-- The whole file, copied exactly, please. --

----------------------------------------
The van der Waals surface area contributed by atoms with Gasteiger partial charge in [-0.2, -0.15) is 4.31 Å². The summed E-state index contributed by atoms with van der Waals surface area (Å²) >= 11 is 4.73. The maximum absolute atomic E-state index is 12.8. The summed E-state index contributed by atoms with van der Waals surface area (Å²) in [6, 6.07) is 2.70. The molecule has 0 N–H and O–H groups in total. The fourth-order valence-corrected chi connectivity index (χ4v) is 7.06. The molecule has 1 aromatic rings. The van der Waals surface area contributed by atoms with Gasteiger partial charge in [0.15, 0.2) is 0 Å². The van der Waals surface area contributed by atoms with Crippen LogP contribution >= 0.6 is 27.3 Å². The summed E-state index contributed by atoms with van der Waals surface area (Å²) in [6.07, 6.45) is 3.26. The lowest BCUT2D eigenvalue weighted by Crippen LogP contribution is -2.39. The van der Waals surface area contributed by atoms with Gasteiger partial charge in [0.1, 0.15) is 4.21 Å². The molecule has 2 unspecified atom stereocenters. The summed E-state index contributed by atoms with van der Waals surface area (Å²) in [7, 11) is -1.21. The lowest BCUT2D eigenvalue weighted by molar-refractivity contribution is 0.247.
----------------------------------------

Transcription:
The van der Waals surface area contributed by atoms with Gasteiger partial charge in [-0.2, -0.15) is 4.31 Å². The summed E-state index contributed by atoms with van der Waals surface area (Å²) >= 11 is 4.73. The maximum absolute atomic E-state index is 12.8. The summed E-state index contributed by atoms with van der Waals surface area (Å²) in [6, 6.07) is 2.70. The molecule has 0 N–H and O–H groups in total. The fourth-order valence-corrected chi connectivity index (χ4v) is 7.06. The molecule has 1 aromatic rings. The van der Waals surface area contributed by atoms with Gasteiger partial charge in [0.15, 0.2) is 0 Å². The van der Waals surface area contributed by atoms with Crippen LogP contribution >= 0.6 is 27.3 Å². The summed E-state index contributed by atoms with van der Waals surface area (Å²) in [6.07, 6.45) is 3.26. The lowest BCUT2D eigenvalue weighted by Crippen LogP contribution is -2.39. The van der Waals surface area contributed by atoms with Gasteiger partial charge in [0.1, 0.15) is 4.21 Å². The molecule has 2 unspecified atom stereocenters. The summed E-state index contributed by atoms with van der Waals surface area (Å²) in [7, 11) is -1.21. The lowest BCUT2D eigenvalue weighted by molar-refractivity contribution is 0.247.